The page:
Maine theologian calls transpeople a blessing

Anytime I touch on religion or spirituality as related to transpeople or the transgender community, I tend to get some pushback in the commentary, but spirituality is a part of our lives, if only because the people who are the most offended by our existence tend to view themselves as highly religious and use religious themes to denigrate us.

So bear with me, okay?

The Reverend Marvin M. Ellison wrote an opinion essay for the Bangor Daily News on Friday, entitled Transgender people are a blessing.

The essay begins with…

Thank God for transgender persons and their families, who exemplify the amazing beauty of the divine creation in all its complexity and rich diversity.

It is a blessing to share community with our transgender sons and daughters, brothers and sisters, and fathers and mothers and to work alongside them to assure that each and every person, including each and every transgender person, has what they need and deserve: respect and a secure sense of personal dignity and worth, a fair share of resources, a life without fear, and the freedom to live in the world as one’s authentic self.

Those are not words we transpeople hear often from religious folk.

More often we hear the words which are currently typifying the conservative response to the recent DOJ/DOE opinion about the treatment of transgender students in public schools.

Eric Holder needs to reread the Civil Rights Act of 1964 and find out that civil rights are based on an unchangeable, immutable characteristic. You cannot change your genes or your gender. You have chromosomes and they are either XX or XY. This is a girl who has been environmentally warped to believe she is a boy, and, instead of coddling this confused child, her parents should have gotten her into counseling with an expert on gender confusion.

--Randy Thomasson, president of

It is definitely a situation where we have compassion for that child and the child needs help. But you can’t ignore the rights under the constitution of California, and arguably under the United States Constitution, of all the other students of the school.

--Bob Tyler, an attorney at Advocates for Faith & Freedom

These people think that other students oppose the decision, but the reality is that it is the adults who are unable to adjust.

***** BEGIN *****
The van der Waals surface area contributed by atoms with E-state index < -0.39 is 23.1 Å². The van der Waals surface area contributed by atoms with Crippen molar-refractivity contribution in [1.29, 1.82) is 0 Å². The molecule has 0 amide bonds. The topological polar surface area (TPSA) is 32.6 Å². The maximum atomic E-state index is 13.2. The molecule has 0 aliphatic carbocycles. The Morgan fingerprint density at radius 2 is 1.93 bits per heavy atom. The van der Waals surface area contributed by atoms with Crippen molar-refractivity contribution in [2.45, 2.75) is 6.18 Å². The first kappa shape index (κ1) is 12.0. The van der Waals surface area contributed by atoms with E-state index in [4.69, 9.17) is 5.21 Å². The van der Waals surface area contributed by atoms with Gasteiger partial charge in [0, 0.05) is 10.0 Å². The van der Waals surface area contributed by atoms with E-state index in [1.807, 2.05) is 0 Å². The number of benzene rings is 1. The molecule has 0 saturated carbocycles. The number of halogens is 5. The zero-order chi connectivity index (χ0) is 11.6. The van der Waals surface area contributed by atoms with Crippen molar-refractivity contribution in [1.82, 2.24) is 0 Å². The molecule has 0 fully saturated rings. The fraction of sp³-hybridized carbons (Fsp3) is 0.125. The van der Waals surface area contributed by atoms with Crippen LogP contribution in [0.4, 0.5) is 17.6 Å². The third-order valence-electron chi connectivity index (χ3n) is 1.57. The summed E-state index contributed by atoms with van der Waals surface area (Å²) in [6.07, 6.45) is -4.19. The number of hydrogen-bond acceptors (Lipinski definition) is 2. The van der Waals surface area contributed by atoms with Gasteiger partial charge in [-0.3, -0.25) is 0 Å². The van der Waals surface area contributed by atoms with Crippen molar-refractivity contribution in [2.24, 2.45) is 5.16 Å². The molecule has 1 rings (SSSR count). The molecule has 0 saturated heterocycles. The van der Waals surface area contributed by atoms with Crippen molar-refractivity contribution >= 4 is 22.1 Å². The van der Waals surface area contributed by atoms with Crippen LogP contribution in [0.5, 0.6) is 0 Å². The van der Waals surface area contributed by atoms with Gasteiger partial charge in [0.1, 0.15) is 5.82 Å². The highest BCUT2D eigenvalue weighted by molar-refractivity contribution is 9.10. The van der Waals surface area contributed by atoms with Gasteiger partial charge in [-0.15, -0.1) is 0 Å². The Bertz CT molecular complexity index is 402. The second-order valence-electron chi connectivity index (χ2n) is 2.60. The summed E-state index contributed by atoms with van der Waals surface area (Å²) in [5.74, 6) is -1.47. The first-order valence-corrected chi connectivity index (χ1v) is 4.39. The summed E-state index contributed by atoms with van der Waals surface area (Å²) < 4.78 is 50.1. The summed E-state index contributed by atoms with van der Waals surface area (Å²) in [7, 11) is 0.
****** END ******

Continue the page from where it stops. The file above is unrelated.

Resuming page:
We are seeing a trend here nationally where we have individuals who are psychologically unhealthy who are always getting what they want, but what do you do about the hundreds of other children in the school affected?

--Andrea Lafferty, president of the Traditional Values Coalition

I'm quite psychologically healthy, Ms. Lafferty. I'd put my psychological health up against your bigotry any time, any place.

As for always getting what we want? What planet do you live on?

For a millennium, sex has meant male or female What they are saying is now you can change that.


What we are saying, Ms. Lafferty, is that sex and gender are not identical and may not, indeed do not, match for some individuals. And that is correctable, as is poor vision…and so some of us choose to correct it.

Let's get back to a man of God.

As a Christian ethicist, I have often reminded seminarians and myself that it is wise, in the midst of social change, to slow down and avoid “premature clarity,” or what might be called rush to judgment. Before giving any kind of ethical evaluation, we ought to take the time to understand as fully as possible the reality before us, in this instance transgenderism. The best way to gain understanding is to listen to and learn from transgender persons.

Our first step is to learn, because too many people, including Michael Heath, in his July 23 BDN OpEd “On sexual morality,” are uninformed or misinformed when it comes to transgender persons and their lives. To trivialize a transgender person as someone posing as “a man in a dress” or to speak judgmentally of sexual difference as “normalizing perversion” is a sure sign that religiously affiliated persons, as well as all persons of good will, have work to do to become better informed and more respectful of those transgender persons in Maine and elsewhere who courageously and generously share their lives, hopes and concerns with the non-transgender majority.

Awareness of transgender persons in our families, schools and congregations may help us appreciate how the categories we often rely on to describe human reality may actually be quite limited (and limiting) in their capacity to encompass the wide spectrum of human difference.

--Rev. Ellison

Reverend Ellison asks a couple of questions we in the transgender/gender nonconforming segment of humanity wish more people would ask of themselves. But it probably means more coming from him.

If we question whether our relations with others are just and rightly ordered, we need only ask two questions. First, ask how transgender persons (and others on the margins) are being treated and whether they live with dignity and security as respected members of the community. If the answer is “no” or “not yet,” then a second question should be posed: Are those in the non-transgender majority willing to trade places? If we hesitate, then we have serious justice education and advocacy to do together.

Now let’s rush to engage in that educational journey — for the sake of transgender persons, yes, but also for the sake of our own souls.

--Reverend Ellison




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